Casino Royale, maverick, Molly's Game, Poker Lifestyle, poker movies, Rounders, The Sting
5 Poker Movie Scenes Illustrating Poor Judgement and Etiquette

The Merriam-Webster dictionary defines etiquette as the “the conduct or procedure required by good breeding or prescribed by authority to be observed in social or official life”.
Much like when you play teen patti online, when playing poker there are general expectations one should follow to allow for a smooth and enjoyable experience. Poker is not always smiles, happiness, and winning, but it is a game that should be conducted with integrity and respect towards all individuals involved. Putting in countless hours at the tables, you will engage many different types of poker players and witness poor etiquette.
In this article I present five examples of poor judgement and etiquette in poker on film. I have chosen one example from each film, despite several examples of faux pas shown.

Berating the Dealer – Harlan (Molly’s Game)
Poker dealers are comparable to referees of the sports world. Their role is integral to maintaining game play and flow and should never be mistreated. If a mistake is made by the dealer, players should refrain from any form of abuse and call for a floor person to resolve the issue.
In Molly’s Game, Harlan, a solid player who frequented the Commerce Casino was introduced to the high stakes game. He was not well received by the other players as he played an “ABC” style of poker. However, one night he takes a beat from the worst player at the table “Bad Brad” and spirals into the dark abyss called tilt. Harlan unable to recover his losses and composure attempted to make his last stand, getting his money in well ahead on the flop and suffering a monumental loss on the river. He goes into a tirade directed at the dealer, hurling food as well as insults.

String Raise – Shaw and Lonnegan (The Sting)
A string raise is the forward motion of a player indicating a call, then in a quick second motion attempting to raise by verbal or moving chips forward. This type of action can be viewed as angle shooting as it may allow a player to determine the strength or weakness of their opponent based on their reaction to the string raise.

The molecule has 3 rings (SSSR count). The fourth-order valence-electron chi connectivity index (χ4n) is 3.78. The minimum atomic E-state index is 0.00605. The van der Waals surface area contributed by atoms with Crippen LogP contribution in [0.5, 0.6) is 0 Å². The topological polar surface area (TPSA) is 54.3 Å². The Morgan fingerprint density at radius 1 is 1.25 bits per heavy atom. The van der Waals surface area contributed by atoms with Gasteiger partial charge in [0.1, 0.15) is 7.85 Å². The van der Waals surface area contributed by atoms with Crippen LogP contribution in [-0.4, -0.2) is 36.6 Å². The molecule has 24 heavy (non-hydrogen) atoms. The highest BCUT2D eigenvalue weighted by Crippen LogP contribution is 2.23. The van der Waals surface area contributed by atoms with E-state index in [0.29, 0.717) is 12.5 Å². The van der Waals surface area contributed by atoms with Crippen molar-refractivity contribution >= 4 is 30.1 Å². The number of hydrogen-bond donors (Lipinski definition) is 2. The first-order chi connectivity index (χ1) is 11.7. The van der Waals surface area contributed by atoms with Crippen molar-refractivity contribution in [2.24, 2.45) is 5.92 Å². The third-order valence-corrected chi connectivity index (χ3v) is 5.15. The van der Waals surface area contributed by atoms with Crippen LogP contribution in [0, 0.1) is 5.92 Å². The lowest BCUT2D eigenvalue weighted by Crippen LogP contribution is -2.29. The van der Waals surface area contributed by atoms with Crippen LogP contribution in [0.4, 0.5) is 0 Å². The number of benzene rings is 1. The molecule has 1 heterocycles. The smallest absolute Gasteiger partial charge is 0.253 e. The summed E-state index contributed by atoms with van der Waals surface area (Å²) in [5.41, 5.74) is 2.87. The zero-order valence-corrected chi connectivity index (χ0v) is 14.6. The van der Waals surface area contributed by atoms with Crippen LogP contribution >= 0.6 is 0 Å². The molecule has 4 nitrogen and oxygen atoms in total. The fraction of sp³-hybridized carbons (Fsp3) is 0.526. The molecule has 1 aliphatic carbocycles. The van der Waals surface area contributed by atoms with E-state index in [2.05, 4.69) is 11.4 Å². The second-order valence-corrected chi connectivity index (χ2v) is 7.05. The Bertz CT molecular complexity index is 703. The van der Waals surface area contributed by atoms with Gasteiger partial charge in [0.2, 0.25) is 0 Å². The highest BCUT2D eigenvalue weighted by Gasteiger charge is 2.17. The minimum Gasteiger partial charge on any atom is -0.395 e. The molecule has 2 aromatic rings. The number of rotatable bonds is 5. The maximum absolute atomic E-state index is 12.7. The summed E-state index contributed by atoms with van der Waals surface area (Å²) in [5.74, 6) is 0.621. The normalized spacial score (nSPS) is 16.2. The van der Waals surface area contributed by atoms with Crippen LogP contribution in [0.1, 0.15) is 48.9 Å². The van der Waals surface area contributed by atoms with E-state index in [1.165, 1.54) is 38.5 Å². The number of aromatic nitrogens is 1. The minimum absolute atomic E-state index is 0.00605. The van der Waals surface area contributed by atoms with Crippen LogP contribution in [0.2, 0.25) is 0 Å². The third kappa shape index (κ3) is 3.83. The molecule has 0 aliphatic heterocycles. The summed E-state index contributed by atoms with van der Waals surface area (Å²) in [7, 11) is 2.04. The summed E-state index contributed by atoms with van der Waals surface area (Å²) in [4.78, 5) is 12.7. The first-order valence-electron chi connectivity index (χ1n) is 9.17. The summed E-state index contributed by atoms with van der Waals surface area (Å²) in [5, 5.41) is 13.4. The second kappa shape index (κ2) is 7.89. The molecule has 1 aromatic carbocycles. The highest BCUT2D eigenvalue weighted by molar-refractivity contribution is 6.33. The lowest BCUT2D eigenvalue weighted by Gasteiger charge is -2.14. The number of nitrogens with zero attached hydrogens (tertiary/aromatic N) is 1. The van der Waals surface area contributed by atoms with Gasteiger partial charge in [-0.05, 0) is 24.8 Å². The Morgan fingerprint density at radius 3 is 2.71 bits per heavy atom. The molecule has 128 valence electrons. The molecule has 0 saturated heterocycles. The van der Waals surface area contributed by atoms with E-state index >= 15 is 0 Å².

In The Sting, Shaw joins Lonnegan’s private poker game aboard a train. Shaw gets under Lonnegan’s skin and Lonnegan seeks to destroy him by fixing the deck. The next hand results in a string raising war between Shaw and Lonnegan, with each one believing they had the other beat.

Exposing Your Hand – Bret Maverick (Maverick)
Intentionally showing your cards to a player or the entire table during a hand is generally unacceptable. This display gives information to the other players and impacts their decision whether to continue, based on your holdings. There are some casinos/poker rooms that allow a player to reveal a card, but only when heads up in a hand is reached.
In the film, Bret Maverick joined a five-card draw game by promising the other players that he will lose for an hour. During the first hand dealt, Bret exposed his hand in a comical manner and proceeds to win pot after pot after picking up tells on each player.

No Preflop/Flop Action Provided (Casino Royale)
When I first watched Casino Royale in the theatre, I thought the poker scenes were amazing. People dressed to the nines playing high stakes poker while having the occasional cocktail; what’s not to like? I should mention that I started playing no-limit hold’em in 2005 and with the release of Casino Royale in 2006, I believed that was exactly how all high stakes poker was portrayed.
It is important to understand that withholding the preflop and flop action of a hand, the audience is only receiving half the story. In the final hand between the four players (Bond, Le Chiffre, Infante, and Fukutu) the pot is already 24 million with Bond first to act on the turn on a board of Ah 8s 6s 4s. If Fukutu had bet his remaining 6 million chips on the turn with the second nut flush, it may have allowed Le Chiffre to fold his two pair and not cost him his tournament life.

Splash the Pot – Teddy KGB (Rounders)
A player tossing chips into the pot rather than placing the chips neatly in front of them is referred to as “splashing the pot”. This action is simply careless and rude as well delays the game, as the dealer would be required to determine the correct pot size and the number of chips that were wagered.
In Rounders, Mike McDermott desperate to pay off Worm’s debt to Grama, issued a challenge to Teddy KGB. KGB having lost the first round of a $10,000 winner-take-all, goads Mike into a rematch. As the second match progressed, KGB becomes rattled when Mike makes an incredible lay down. The final hand resulted in KGB splashing the pot during all betting rounds. Mike feigned weakness and allowed KGB to dig his own grave.

Conclusion
Of course, just as real life is very different from movies, so too is the difference between real life poker versus what you see depicted on the cinema screen. Whereas scenes are dramatized for our entertainment in motion pictures, when you’re playing proper poker you ought to stick to the generally agreed upon rules of etiquette. Otherwise, you may find yourself dismissed to the rail rather than with a seat at the felt.
About Daniel ArluisonDaniel is currently a graduate student working on his Master’s degree in Fisheries Biology at the University of New Brunswick.
He enjoys playing the “great game of PLO” cash games online and has recently transitioned to playing mid-stakes Hold’em MTTs.
Dano is an avid reader of poker books and lists ‘The Pursuit of Poker Success’ and ‘Modern Poker Theory’ as his favourites.

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